ANU researchers (past and present) reveal that in my youth, during the last interglacial 125,000 years ago, sea level was many metres higher than previous models have predicted. In an article published in Science yesterday, new evidence reveals that during this period in Earth’s history sea-level was likely 5.5-9 meteres higher than present. The last interglacial is of particular interest to climate scientists as it is the closest analogue (or comparison) to present day climate.
“For the period we studied, the poles were probably only 3 to 5 degrees warmer than present. That amount of polar warming is well within what we are predicted to reach this century. This implies that the polar ice sheets may be very sensitive to small increases in temperature” said Andrea Dutton, lead author and former RSES researcher in a statement released by the ANU media office. To achieve this amount of sea-level change, the geophysical model they propose required part of the Greenland ice sheet, most of the West Antarctic ice sheet, and possibly even some of the East Antarctic ice sheet to melt.
“Given the modest difference in temperature between our present climate and that of the last interglacial period, it is time to start thinking about the legacy we will leave for future generations with the choices we make today.”
In this study, historical sea level was reconstructed from a geophysical model based on our understanding of how the earth deforms under the weight of ice sheets and stratigraphic evidence found in fossil corals. Corals (or more specifically their symbionts) require sunlight to grow, and therefore habit surface waters. The team were able to age fossil corals, using uranium-series dating, to investigate past sea surface and model the volume of ice cap melt that would be required to cause such change. Modelling sea-level change is complicated due to global variation in the way the solid earth deforms in response to ice sheet and water loads both, at the time of the event and during preceding glacial periods and the over print of more regional tectonic activity. Andrea Dutton and Kurt Lambeck, formerly and currently of RSES respectively, report observations from 16 sites around the globe, 6 of which are considered tectonically stable, to recalculate sea-level during a period in Earth’s history with temperatures similar to what we are experiencing today.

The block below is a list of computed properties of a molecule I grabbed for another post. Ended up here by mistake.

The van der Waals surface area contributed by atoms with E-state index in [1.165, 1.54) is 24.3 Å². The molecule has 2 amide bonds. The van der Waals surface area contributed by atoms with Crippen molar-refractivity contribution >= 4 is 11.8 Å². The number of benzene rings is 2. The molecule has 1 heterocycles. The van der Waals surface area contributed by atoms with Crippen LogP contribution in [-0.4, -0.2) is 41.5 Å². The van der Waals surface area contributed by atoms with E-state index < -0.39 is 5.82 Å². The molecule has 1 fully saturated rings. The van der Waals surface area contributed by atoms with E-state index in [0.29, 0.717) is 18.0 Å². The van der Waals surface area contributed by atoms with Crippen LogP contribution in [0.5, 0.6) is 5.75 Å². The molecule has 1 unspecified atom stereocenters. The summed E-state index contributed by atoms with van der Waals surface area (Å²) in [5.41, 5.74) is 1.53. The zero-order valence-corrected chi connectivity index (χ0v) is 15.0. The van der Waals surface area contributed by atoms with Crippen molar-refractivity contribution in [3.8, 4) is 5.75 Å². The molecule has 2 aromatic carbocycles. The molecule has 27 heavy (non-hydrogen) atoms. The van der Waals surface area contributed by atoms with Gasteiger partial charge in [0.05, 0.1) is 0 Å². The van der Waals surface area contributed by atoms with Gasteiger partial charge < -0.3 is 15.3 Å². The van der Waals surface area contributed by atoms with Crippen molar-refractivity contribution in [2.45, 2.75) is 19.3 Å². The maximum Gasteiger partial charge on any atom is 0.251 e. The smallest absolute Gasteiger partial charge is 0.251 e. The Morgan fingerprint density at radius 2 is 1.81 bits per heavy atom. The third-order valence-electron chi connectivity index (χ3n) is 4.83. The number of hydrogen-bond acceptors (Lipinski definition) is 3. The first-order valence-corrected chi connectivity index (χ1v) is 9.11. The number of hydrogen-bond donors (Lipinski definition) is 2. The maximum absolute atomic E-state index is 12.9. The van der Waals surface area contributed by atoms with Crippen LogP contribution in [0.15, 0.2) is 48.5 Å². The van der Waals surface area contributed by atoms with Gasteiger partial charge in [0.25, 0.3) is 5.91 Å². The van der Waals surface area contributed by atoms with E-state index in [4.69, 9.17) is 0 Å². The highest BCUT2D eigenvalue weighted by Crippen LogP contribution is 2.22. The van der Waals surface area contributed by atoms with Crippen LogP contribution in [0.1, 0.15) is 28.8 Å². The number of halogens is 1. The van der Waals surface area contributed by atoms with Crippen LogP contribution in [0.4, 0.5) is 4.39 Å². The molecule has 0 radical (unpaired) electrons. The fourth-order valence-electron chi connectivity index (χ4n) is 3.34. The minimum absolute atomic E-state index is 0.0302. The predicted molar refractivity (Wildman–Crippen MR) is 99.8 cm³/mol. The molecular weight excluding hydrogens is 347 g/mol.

“This magnitude of sea level rise – up to 9 metres – is obviously not going to happen overnight. But it could happen within a few centuries, so it is important to consider the long-term commitment we make in terms of total sea level rise when we talk about various targets and emission scenarios.”
Andrea was an absolute inspiration to many of us during her time at RSES, and continues to be one, even from her far-field position, at the University of Florida.